Gold Cup dress rehersal against Guatemala promises a “good test” for USMNT

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Jurgen Klinsmann and company have one shot to collect their thoughts before this summer’s Gold Cup is upon the U.S. Men’s National Team.

With a squad full of World Cup hopefuls, many will look to earn their way into Brazil, but it won’t be easy.  The first hurdle for the United States in the Gold Cup will be Belize on Tuesday.

Before that is the friendly against Guatemala on Friday at 11 pm on NBC Sports Network.  Jurgen Klinsmann has already said the starting lineup for this match up will be the likely lineup for the beginning stages of the Gold Cup.

Guatemala did not qualify for the Gold Cup, but Klinsmann said he picked them because they will provide exactly the tune up the United States needs.

“They will make it very tight, they will have all the numbers behind the ball, and we have to find ways to break them down,” said Klinsmann in the pre-match press conference. “I think they can give us a good test for what we can expect in the Gold Cup. That’s the reason why we asked them to play the friendly. It’s going to be tricky.”

With DaMarcus Beasley handed the captain’s armband, the defender knows the upcoming competition is a special one for many on the roster.

“We’ve got a job to do” said Beasley. “Any advice I’d give the young guys who haven’t gotten a cap yet is take the opportunity. There’s a lot of guys including myself that got to the World Cup in 2002 – it was this exact tournament. So you don’t take it lightly, you play every game like it’s your last.”

The Guatemala match will be an intriguing warm up, given it remains to be seen how Klinsmann will make use of several players on the roster both old and new.  Landon Donovan returns to the national team fold, while younger players like Jack McInerney and Max Diskerud will look to heed Beasley’s advice.

The last time these two countries met, the USMNT knocked Guatemala out of the World Cup regional qualifiers and began an 11-match losing streak for Los Chapines.  The Central Americans will certainly be looking for revenge as well as any possible way to get out of their funk.

One thing fans should look out for, even if it’s not entirely likely, is for Brek Shea to get a chance to play against Guatemala. He’s not on the Gold Cup roster, but has been training and traveling with the team, and is in the friendly squad.  There may not be too many chances for Klinsmann to get a good look at Shea for the future, so now may be a good opportunity.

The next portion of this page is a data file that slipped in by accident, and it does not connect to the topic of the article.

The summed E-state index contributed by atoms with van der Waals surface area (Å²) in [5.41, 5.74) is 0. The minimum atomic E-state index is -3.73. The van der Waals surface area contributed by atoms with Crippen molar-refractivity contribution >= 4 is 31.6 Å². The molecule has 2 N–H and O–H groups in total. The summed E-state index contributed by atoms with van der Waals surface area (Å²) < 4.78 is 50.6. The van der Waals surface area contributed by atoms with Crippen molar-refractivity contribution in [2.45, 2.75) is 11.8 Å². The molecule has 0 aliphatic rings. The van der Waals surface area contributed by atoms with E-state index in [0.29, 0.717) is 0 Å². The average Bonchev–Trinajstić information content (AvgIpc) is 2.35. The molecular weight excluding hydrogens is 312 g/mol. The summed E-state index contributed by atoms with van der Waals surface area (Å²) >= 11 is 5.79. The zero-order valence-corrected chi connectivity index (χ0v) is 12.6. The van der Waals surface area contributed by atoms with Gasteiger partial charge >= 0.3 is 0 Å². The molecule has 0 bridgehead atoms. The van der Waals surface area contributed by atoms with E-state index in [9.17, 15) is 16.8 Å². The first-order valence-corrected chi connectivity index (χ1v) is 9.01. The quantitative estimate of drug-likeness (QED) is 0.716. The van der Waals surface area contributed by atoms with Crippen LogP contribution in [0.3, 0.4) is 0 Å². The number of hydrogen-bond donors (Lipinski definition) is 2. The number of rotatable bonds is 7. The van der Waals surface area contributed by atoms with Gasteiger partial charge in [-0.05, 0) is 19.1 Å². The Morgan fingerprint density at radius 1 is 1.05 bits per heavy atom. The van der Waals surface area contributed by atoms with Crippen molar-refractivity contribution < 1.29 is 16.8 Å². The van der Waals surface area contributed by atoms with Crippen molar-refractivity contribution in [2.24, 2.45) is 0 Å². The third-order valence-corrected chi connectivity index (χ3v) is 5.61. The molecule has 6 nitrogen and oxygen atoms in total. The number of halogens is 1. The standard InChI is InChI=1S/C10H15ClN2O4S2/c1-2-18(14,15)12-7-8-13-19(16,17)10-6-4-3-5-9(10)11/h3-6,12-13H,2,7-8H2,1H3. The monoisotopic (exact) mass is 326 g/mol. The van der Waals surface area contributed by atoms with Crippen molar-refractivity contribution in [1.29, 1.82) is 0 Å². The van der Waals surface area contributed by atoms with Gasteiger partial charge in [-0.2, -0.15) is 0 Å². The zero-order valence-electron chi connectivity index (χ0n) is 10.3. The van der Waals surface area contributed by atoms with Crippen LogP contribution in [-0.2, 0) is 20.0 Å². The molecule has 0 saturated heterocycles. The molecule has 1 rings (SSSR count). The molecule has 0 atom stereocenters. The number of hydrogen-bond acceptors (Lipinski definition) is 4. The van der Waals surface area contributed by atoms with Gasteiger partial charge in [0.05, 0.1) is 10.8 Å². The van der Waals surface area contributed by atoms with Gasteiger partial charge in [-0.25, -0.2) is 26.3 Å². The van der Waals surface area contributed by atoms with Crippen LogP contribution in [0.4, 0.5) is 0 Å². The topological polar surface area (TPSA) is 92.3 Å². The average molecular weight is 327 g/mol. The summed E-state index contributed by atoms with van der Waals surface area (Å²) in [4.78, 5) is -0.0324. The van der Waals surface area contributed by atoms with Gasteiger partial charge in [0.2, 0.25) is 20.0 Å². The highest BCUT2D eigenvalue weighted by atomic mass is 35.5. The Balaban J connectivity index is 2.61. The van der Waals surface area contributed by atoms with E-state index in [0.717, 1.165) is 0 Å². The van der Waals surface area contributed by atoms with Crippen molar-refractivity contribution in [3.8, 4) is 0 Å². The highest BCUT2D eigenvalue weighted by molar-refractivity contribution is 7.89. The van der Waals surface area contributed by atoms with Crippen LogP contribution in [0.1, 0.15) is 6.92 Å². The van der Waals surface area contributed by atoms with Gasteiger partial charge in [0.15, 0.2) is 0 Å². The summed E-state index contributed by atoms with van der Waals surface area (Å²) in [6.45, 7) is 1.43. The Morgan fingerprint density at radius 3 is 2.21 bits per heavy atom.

Another position with a microscope over it will be the right-back spot.   Look for both Michael Orozco Fiscal and Michael Parkhurst to battle things out.

Klinsmann only gets one chance to not just experiment but also get players to gel and work together in the system he’s devised for the Gold Cup.  It will be interesting to see how he makes use of it.

Fabinho admits interest in Manchester United

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If even a fraction of this summer’s transfer interest is real, Manchester United manager Jose Mourinho has taken every precaution against his biggest 2017 enemy: scheduled congestion.

Mourinho was a regular critic of United’s schedule last season in the run-up to its UEFA Europa League title win over Ajax, and is building his roster up for the UEFA Champions League.

[ MORE: Saief completes USMNT switch ]

The manager already had plenty of attacking options, and has added Victor Lindelof to his stable of defenders while reportedly flirting with PSG’s Marquinhos, too. Defensive midfielder Nemanja Matic is also a reported target (as are half of the world’s elite footballers).

And now, a wry smile from Monaco’s Fabinho hints that Mourinho may be making progress with another target.

‘‘It’s a tempting invitation. … I would first talk to my agent, Monaco too, to decide everything right. But it’s a great club, sure enough I would think well about it.”

Fabinho played mostly right back in 2014-15 before splitting time between that position and defensive midfielder the following year and seeing most of his time at CDM last season. Mourinho has lavished praise and given a contract extension to right back Antonio Valencia and has Ander Herrera, Michael Carrick, and Paul Pogba at CDM (though the latter can certainly operate higher up the field).

Chinese clubs to pay 100% tax on foreign transfers

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The days of Chinese Super League sides spending eye-popping figures on a handful of international superstars are over — either that, or those figures are about to double — for now, at least.

[ MORE: Oscar given 8-game ban for petulant display in China ]